Monday, September 21, 2009

Turnover the Season


Dear Mouse,

Happy Fall!!!

This was quite the feasting weekend. Friday and Saturday I went to TWO separate Rosh Hashanah dinners at two very food-savvy homes (my friend EKT, who did a Persian-themed menu, and our family's.) Now, while I did eat like a Queen, I feel we have already rhapsodized at length in this blog about our family's seasonal showstoppers. It's beyond the reach of my pen to describe them further. So, I will just say this: leftover cold beef brisket on a toasted English muffin spread with Nervous Nellie's tomato chutney. You're welcome.

For this post, I will instead turn to the other holiday meal that rounded out a weekend of seasonal reflection and munching: the Fall Equinox dinner that I always host at my place. It usually involves a roast chicken and something with apples. I based the dinner on that idea and on what was at the local Sunnyside Farmer's Market*.

from left: kale w/chopped bacon* & red wine vinegar, chicken baked in a bag w/mushrooms & thyme, roasted new potatoes w/pesto*, cheddar & apple* turnovers w/walnuts & dried cranberries.

Let's just revisit that last one.
from the exciting, apple-centric Fall issue of Bon Appetit
(Thanks for the subscription, Mouse!)



I am not exaggerating when I say I HAD to make them, because I read the recipe and couldn't stop thinking about them for a week. Sharp cheddar and golden delicious apples? With dried cranberries & walnuts, encased in flaky puff pastry? Also, it started a lively FaceBook debate, a first:

The Boo, via iPhone:
Is phyllo the same as puff pastry?

#1: yes :-)
#2: Yep. Just a fancy schmancy way of saying it! :)
#3: It's the Greek version.
#4:you can get some handmade premade phyllo in the freezer section of the greek bakery on 9th and 45th
#5: Actually, unfortunately that's not true. They are different recipes and different handling procedures. Puff pastry is infinitely easier and less temperamental. Phyllo dough is a nightmare to work with. But yes, you can get frozen versions of both at the supermarket.
#6:
Yeah, they're actually not the same thing at all. You can sometimes substitute one for the other, but not automatically.Both are basically ways of producing multiple layers of dough with butter in between, but that effect is achieved differently. Phyllo comes in individual paper-thin sheets, and you assemble multiple layers of it, brushing each sheet with melted butter and stacking them. Puff pastry starts as a relatively thick layer of dough topped with a layer of softened butter. These are folded (usually in threes) and then rolled out; the process is repeated and you eventually end up with multiple layers of dough and softened butter. When you buy puff pastry at the store, it is thus essentially "pre-assembled," whereas with phyllo you generally must do the layering yourself.
...
#5 again:
Yes, and also, Phyllo doesn't "puff", hence the naming distinction.

Thanks guys! I think we all learned something here. In the end, I spent like $11 on a fancy kind of PP at Whole Foods when I KNOW (because Ina Garten told me) that Pepperidge Farm makes it for like half that. But I had a turnover schedule to keep. It was golden delicious all right -- puffy, flaky, very, very rich. A Fall Equinox croissant in savory clothing. I'd like to try a phyllo version next and see how that goes. They are very easy and good. I will say that I like more filling than the recipe yields. It's supposedly enough for 8 turnovers, and I made four with almost all the filling. But to each his own.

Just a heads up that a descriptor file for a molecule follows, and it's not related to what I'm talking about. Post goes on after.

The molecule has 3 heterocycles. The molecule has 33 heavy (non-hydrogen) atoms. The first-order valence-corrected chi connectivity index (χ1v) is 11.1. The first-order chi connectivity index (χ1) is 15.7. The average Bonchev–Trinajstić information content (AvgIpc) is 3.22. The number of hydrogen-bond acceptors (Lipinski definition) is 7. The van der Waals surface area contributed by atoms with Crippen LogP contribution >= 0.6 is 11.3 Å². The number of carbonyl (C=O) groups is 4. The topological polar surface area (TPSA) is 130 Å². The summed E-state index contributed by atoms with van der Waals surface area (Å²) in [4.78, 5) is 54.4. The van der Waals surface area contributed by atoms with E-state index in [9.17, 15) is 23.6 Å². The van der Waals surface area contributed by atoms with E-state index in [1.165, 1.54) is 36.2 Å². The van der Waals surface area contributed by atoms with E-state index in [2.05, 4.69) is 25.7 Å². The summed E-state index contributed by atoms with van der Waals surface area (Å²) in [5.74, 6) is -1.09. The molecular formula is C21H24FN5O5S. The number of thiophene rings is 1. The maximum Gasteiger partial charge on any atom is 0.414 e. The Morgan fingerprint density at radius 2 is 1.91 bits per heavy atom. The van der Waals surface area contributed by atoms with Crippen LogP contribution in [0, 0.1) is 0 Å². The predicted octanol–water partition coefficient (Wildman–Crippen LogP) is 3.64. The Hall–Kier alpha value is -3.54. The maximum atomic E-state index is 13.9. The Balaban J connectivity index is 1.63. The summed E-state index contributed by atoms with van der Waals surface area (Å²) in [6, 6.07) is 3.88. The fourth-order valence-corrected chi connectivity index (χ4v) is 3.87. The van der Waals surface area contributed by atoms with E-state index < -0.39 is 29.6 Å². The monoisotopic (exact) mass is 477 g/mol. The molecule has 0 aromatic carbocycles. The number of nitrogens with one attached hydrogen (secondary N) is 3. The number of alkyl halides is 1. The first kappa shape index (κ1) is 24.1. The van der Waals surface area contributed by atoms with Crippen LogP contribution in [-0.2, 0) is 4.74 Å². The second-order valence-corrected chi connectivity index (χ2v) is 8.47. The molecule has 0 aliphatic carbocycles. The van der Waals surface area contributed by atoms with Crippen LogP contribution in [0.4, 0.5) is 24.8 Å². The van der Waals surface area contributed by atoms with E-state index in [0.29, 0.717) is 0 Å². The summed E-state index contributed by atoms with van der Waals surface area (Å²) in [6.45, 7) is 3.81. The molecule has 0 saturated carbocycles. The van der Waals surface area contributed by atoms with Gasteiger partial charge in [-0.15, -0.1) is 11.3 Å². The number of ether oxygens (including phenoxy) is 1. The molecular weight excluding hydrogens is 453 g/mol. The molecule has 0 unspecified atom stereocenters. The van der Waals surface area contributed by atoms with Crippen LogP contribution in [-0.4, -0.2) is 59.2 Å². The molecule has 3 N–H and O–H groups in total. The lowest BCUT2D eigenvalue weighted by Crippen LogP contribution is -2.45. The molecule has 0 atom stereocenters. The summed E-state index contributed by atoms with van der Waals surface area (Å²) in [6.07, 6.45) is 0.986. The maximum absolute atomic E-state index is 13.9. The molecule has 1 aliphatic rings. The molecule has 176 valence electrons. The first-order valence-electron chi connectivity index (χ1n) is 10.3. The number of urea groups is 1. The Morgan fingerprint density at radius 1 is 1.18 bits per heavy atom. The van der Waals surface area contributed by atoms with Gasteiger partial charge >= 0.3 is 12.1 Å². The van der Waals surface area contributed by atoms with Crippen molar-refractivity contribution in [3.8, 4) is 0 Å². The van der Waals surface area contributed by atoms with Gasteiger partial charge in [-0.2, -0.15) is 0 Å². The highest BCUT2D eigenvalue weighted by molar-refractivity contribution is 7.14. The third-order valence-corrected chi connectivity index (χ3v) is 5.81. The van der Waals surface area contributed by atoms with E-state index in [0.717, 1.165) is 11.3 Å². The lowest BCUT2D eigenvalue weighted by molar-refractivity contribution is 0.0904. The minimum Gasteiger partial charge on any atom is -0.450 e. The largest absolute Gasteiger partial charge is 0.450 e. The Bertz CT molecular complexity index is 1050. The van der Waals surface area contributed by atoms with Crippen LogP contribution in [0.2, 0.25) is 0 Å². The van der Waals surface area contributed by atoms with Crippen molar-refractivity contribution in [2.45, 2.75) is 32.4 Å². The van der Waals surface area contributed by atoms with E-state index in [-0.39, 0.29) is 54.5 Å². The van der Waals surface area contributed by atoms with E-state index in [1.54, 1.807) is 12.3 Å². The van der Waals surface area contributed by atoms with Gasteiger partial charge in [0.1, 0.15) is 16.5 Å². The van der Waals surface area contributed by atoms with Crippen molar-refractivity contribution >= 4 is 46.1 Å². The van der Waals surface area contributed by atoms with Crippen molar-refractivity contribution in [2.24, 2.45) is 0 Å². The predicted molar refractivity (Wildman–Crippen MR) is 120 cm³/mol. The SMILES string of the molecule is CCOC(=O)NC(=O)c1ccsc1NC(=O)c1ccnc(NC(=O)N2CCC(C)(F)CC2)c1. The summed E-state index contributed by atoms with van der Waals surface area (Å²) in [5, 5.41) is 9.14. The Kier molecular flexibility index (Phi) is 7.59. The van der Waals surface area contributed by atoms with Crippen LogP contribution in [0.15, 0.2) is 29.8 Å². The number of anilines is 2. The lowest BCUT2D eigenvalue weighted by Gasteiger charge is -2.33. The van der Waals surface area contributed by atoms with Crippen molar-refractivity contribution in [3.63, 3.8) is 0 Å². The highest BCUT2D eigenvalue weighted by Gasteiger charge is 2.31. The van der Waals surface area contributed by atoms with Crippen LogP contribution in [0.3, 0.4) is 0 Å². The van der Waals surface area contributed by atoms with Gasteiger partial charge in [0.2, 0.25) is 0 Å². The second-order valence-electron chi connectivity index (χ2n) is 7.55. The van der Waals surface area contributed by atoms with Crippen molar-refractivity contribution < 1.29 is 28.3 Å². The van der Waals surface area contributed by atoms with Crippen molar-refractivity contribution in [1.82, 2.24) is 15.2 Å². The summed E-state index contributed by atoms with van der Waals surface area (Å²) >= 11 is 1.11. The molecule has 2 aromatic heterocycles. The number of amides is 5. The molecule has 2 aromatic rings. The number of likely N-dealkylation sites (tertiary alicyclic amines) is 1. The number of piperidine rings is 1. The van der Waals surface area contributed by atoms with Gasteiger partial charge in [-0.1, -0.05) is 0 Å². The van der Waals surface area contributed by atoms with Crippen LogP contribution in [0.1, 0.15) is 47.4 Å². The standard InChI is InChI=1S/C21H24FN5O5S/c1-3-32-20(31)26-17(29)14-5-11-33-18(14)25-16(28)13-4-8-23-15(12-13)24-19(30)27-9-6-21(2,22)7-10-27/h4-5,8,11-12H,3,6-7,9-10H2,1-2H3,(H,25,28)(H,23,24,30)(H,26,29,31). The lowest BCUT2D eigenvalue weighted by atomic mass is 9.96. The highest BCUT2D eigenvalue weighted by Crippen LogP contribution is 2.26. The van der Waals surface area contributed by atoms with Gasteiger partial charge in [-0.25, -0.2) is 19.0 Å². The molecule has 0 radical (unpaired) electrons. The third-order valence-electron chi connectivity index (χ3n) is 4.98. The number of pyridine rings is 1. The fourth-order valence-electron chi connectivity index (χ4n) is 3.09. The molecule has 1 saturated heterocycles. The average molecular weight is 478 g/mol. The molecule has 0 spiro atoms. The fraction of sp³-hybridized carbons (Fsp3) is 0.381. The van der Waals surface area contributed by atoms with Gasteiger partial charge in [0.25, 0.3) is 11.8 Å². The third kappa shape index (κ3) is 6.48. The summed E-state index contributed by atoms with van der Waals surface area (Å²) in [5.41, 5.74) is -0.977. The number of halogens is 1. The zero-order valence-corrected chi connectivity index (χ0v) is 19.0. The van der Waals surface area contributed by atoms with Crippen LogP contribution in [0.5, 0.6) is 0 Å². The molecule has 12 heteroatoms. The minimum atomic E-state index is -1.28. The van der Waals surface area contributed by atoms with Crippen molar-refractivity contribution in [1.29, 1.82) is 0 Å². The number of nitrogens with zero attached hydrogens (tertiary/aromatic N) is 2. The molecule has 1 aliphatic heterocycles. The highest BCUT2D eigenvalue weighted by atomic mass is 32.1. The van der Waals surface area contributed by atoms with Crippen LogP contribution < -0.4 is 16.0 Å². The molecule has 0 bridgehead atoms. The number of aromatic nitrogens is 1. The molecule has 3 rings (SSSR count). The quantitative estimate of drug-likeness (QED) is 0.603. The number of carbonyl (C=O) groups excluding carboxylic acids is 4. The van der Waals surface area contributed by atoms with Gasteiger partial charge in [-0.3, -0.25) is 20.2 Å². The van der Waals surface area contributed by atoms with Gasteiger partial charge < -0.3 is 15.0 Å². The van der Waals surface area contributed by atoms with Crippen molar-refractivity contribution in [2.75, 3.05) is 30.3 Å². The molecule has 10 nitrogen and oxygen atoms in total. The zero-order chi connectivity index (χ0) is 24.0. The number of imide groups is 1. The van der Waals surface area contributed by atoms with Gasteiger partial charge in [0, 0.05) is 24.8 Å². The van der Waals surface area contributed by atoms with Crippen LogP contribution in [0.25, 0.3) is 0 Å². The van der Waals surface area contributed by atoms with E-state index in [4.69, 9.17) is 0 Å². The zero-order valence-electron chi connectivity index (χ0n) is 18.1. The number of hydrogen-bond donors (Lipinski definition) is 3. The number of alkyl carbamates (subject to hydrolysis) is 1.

The Fall Equinox is a harvest festival, known in some traditions as Second Harvest (first being Aug 1), also known as the Wine Harvest. After the 'grain harvest' of August (which is all about home-baked bread), the focus turns to the last of the fruit crops before the winter...ie, apple mania. We had some great dinner conversation about this, the idea of the Harvest in our lives. Looking back over the year, what did we gather, both good and bad? Can we be thankful for both, and use both? As a wise woman once put it, "Poo is also Fertilizer". Oh, right, that was you. :-)

I like to think we can take our, ahem, 'fertilizer' (our mistakes, our misfortunes) and from them draw richness of experience and new beginnings. Take, for example, the truly terrible quinoa salad I made last week. I didn't let it cool before mixing the black beans, corn, and lime juice dressing into it, and it was a soggy, bewildering mess. BUT it made great burrito filling!! One package of tortillas later, I had a week's lunch in my freezer.

Happy composting,


The Boo

3 comments:

Anonymous said...

my mouth is watering just reading these ingredients and you have inspired both cravings and action to appease! and, your festival sounds so warm and caring, inviting - taking care of friendships in this way sounds very special...love this blog, btw...

Brian said...

Was at the supermarket today and thought of this blogpost. Bought all the ingredients my dag self.

The Boo said...

Whoo hoo! Write us and let us know how it is!